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9163Re: Charger puzzle

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  • Raymond
    Jul 7, 2013
    • 0 Attachment
      Thank you, Josh. I understand the charging profile, but didn't know the
      stages were called by these names. l'm going to put labels on those red
      lights!Until a better idea comes along, I'm proceeding on the theory
      that a temperature sensor is telling the charger not to charge until the
      batteries cool down after a trip. On a very hot day this takes about
      four hours; on a nice summer day like this one, one and a half to two
      hours will do the trick.However, it won't start charging when plugged in
      to 240v; I have to unplug it, and then plug it in again and it fires
      right up!As the evidence accumulates I'm closing in on the problem, I
      think.Ray
      --- In solectria_ev@yahoogroups.com, Josh Anzicek wrote:
      >
      > Good day,
      >
      > This is a very common lead acid charge profile. Most solar charge
      > controllers also follow the same process.
      >
      > From
      > http://www.chargingchargers.com/tutorials/charging.html
      >
      > Three Stage Battery Charging
      >
      > The *BULK* stage involves about 80% of the recharge, wherein the
      charger
      > current is held constant (in a constant current charger), and voltage
      > increases. The properly sized charger will give the battery as much
      current
      > as it will accept up to charger capacity (25% of battery capacity in
      amp
      > hours), and not raise a wet battery over 125┬░ F, or an AGM or GEL
      (valve
      > regulated) battery over 100┬░ F.
      >
      > The *ABSORPTION* stage (the remaining 20%, approximately) has the
      charger
      > holding the voltage at the charger's absorption voltage (between 14.1
      VDC
      > and 14.8 VDC, depending on charger set points) and decreasing the
      current
      > until the battery is fully charged. Some charger manufacturers call
      this
      > absorption stage an equalization stage. We don't agree with this use
      of the
      > term. If the battery won't hold a charge, or the current does not drop
      > after the expected recharge time, the battery may have some permanent
      > sulphation.
      >
      > The *FLOAT* stage is where the charge voltage is reduced to between
      13.0
      > VDC and 13.8 VDC and held constant, while the current is reduced to
      less
      > than 1% of battery capacity. This mode can be used to maintain a fully
      > charged battery indefinitely.
      >
      > I hope this helps, best regards,
      >
      > Josh
      >
      >
      >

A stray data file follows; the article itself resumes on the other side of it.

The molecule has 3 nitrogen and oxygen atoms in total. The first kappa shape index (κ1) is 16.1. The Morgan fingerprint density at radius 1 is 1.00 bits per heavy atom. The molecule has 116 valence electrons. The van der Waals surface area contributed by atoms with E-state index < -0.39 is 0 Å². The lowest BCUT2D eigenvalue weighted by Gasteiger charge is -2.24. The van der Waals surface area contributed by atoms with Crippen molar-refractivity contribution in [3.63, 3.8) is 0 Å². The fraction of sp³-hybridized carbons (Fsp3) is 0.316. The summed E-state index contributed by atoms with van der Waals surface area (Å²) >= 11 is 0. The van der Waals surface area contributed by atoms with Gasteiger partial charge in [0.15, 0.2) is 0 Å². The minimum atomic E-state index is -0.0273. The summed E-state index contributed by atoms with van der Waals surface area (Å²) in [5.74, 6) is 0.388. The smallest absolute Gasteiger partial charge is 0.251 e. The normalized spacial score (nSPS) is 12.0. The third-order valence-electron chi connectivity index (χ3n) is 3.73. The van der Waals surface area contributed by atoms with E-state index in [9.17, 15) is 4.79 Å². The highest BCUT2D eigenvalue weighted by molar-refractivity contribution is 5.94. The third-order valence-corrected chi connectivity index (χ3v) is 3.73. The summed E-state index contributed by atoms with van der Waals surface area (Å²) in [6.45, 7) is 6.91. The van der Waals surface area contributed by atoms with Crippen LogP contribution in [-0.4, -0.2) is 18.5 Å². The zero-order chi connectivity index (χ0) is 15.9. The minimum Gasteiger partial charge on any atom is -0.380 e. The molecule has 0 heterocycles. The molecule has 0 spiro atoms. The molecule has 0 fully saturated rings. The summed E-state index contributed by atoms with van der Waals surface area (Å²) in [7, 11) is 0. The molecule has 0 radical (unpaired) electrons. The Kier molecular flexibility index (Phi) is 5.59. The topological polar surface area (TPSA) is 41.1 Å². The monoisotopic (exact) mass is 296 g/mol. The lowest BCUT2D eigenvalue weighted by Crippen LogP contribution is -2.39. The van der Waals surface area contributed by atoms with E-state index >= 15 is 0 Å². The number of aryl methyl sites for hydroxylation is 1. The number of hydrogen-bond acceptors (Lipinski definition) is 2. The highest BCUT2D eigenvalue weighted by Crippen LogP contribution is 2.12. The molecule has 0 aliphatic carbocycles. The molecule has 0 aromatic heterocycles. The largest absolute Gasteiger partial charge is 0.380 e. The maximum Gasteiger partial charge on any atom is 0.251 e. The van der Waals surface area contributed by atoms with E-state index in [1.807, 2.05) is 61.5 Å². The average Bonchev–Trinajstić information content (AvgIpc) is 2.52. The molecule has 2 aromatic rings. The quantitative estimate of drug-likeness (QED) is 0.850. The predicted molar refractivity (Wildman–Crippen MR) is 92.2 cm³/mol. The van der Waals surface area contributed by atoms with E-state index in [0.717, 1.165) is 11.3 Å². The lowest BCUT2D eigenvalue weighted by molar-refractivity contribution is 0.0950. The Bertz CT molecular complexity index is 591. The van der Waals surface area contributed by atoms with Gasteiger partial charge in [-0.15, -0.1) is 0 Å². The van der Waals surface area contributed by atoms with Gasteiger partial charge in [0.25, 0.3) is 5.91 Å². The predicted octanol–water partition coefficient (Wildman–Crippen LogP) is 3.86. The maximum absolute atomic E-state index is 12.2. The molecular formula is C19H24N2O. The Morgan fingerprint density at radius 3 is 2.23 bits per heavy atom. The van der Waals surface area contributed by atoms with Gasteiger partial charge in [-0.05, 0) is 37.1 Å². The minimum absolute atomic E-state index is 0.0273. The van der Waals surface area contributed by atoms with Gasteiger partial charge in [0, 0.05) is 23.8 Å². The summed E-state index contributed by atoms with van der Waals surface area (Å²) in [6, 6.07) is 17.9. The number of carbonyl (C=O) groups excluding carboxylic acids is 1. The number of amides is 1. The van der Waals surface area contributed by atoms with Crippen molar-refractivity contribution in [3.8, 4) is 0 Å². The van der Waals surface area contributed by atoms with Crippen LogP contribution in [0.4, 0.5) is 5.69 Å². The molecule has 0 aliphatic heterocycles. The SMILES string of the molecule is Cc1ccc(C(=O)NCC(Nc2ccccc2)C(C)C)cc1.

>
      > On Sun, Jul 7, 2013 at 4:02 PM, Raymond rmalden_2000@... wrote:
      >
      > > **
      > >
      > >
      > > Thanks, "EV".Can you explain the terms "Bulk charging" and
      "Absorption
      > > charge"?Ray
      > > --- In solectria_ev@yahoogroups.com, "EV" wrote:
      > > >
      > > >
      > > >
      > > > GREEN LED =CHARGE COMPLETE/FLOAT
      > > >
      > > > YELLOW LED = CHARGER FAULT
      > > >
      > > > 1 ST RED (TOP)= CHARGER BULK CHARGING
      > > >
      > > > 2 ND RED =ABSORBTION CHARGE
      > > >
      > > > 3 RED = NEVER SEEN IT ON MAY NOT BE USED
      > > >
      > > > ----------------------------------------
      > > > From: "Raymond" rmalden_2000@
      > > > Sent: Saturday, July 06, 2013 4:15 PM
      > > > To: solectria_ev@yahoogroups.com
      > > > Subject: [solectria_ev] Re: Charger puzzle
      > > >
      > > >
      > > >
      > > > Is there a drawing or an explanation of the lights that are
      associated
      > > with the battery charger on my 1998 Force? The box has yellow,
      green,
      > > and red lights of which only one -- the green -- offers any clue of
      its
      > > meaning.
      > > > A quick search of the group files did not turn up anything.
      > > > The more I think about it, the more plausible it seems that the
      > > heating of my batteries in use is preventing recharge until after
      they
      > > cool down. So I'm on the trail of temperature sensors. Even so, they
      are
      > > installed for a purpose, so more research may be needed before
      assuming
      > > that it is the sensor which is at fault.
      > > >
      > > > --- In solectria_ev@yahoogroups.com, "Raymond" rmalden_2000@
      wrote:
      > > > >
      > > > > Jim: Thanks for the suggestion. If it is a temperature sensor,
      can
      > > you
      > > > > tell me how to find out? Or where to look? Or what to
      measure?Ray
      > > > > --- In solectria_ev@yahoogroups.com, "jwolfe@" wrote:
      > > > > >
      > > > > > >2a. Re: Charger puzzle
      > > > > > > Posted by: "Raymond" xxxxxxxxx
      > > > > > > Date: Thu Jun 27, 2013 11:42 am ((PDT))
      > > > > > >
      > > > > > >Okay. Back to your previous suggestion. I'll go inside and
      look,
      > > > > and
      > > > > > >compare with your pictures.
      > > > > > >Thanks to all who have tried to help. Incidentally, I'm
      getting
      > > > > along
      > > > > > >just fine by waiting four hours to start the charge. Strange!
      > > > > > >
      > > > > > I haven't been watching this thread too closely but I'm
      wondering
      > > if
      > > > > it's
      > > > > > not a temperature sensor that's bad.
      > > > > >
      > > > > > Good luck,
      > > > > > Jim - in the Valley of the SUN
      > > > > > www.evalbum.com/1703
      > > > > >
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      > > > >
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